An important part of Afrika Connexions, from its inception, was broadcasting news on the situation in South Africa. The need for a different type of news was made necessary by the mainstream media’s superficial coverage of the struggle and its penchant for presenting stories about the hunger and poverty of Africa – a model that still prevails today.

The presenters of Afrika Connexions recognised that African people in Australia, who were so far away from home, deserved access to information about the struggle and situation back home. Remember, this was all happening before the Internet, meaning that other sources of information were not easily accessible, so email and skype couldn’t be used to simply contact your friends and family back home.

When the program began in 1985, presenters used a public telex service in Sydney to receive information. They got press releases from the PAC headquarters in Dar Es Salaam, the UN Centre Against Apartheid in New York, and of course from within South Africa itself. They also found sources from within the Australian media, with friends passing on information from AAP wire services. Gathering the news during this time was a collaborative and community effort, with friends and family bringing back newspapers from South Africa rather than gifts. There was also contact with the black sailors who came on cargo ships to Australia, offering everything from newspapers, the ship’s manifest and themselves as sources of information. The ship’s manifest provided vital information for the boycott campaign against South Africa.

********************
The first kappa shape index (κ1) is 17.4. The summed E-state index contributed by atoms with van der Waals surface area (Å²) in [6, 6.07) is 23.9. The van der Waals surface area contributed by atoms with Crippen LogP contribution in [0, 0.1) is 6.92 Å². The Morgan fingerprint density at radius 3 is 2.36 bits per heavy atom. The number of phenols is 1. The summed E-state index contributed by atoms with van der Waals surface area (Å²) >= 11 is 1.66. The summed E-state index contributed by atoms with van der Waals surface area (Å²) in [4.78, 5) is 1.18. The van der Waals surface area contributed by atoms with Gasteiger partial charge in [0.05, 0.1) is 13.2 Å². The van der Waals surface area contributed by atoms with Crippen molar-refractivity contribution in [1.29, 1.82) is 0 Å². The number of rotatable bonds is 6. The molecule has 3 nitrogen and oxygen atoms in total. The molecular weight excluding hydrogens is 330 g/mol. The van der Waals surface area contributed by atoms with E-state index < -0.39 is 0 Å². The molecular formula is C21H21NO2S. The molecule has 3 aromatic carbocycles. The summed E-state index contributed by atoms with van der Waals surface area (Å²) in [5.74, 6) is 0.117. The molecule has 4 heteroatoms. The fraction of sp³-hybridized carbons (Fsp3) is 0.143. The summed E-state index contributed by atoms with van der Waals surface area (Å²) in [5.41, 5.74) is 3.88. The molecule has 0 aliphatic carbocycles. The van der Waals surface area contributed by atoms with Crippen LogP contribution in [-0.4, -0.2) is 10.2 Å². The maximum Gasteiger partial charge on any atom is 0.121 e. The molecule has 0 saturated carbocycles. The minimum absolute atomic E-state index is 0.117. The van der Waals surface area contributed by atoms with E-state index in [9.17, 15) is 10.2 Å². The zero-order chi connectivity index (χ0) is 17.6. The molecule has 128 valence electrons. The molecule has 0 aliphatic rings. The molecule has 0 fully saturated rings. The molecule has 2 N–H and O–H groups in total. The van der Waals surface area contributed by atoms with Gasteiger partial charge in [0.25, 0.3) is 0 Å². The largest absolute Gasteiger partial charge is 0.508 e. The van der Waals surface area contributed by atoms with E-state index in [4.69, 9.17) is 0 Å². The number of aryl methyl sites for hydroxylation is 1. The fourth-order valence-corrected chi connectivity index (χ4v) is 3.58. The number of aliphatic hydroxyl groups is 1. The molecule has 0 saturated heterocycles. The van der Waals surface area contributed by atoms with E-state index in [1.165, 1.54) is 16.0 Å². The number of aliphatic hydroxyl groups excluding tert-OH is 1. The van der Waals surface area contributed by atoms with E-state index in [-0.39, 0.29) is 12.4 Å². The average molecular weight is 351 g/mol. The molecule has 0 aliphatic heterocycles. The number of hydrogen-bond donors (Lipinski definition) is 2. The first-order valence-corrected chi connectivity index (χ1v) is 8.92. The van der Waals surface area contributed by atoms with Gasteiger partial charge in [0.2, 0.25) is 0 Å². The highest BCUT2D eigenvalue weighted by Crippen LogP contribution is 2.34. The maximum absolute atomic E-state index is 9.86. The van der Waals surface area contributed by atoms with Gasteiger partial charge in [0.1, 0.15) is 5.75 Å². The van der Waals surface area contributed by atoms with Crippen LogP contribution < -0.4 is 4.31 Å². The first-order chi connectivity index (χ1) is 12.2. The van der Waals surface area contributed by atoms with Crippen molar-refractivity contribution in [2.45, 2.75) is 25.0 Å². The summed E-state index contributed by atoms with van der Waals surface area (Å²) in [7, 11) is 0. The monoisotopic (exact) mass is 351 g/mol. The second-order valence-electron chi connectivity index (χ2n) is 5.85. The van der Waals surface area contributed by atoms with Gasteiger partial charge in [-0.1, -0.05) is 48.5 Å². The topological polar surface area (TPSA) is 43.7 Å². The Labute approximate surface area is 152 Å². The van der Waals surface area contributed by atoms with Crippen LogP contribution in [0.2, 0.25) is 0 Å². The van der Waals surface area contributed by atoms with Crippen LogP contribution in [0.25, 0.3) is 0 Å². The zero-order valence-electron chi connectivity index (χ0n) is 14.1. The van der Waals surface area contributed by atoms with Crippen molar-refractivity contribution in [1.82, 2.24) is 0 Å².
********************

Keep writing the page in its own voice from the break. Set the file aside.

Of course, as time and technology progressed, gathering the news changed. The introduction of a fax machine and eventually computers meant that finding information to broadcast could be a lot easier.

In later years, Frederic Naboya was a dedicated volunteer who came from Burundi bringing his experience in journalism. Fred put together a bulletin every week, dropped in at the station and presented the news segment without missing a beat. For a long time, Fred was famous at Skid Row for being the only person from Burundi in Sydney. We haven’t found Fred, so if you are out there, send us an email, brother!

Despite the Internet, the need for the news remains unchanged today. Still, every week, people tune in to hear news from Africa read by someone who has a strong bond with the continent.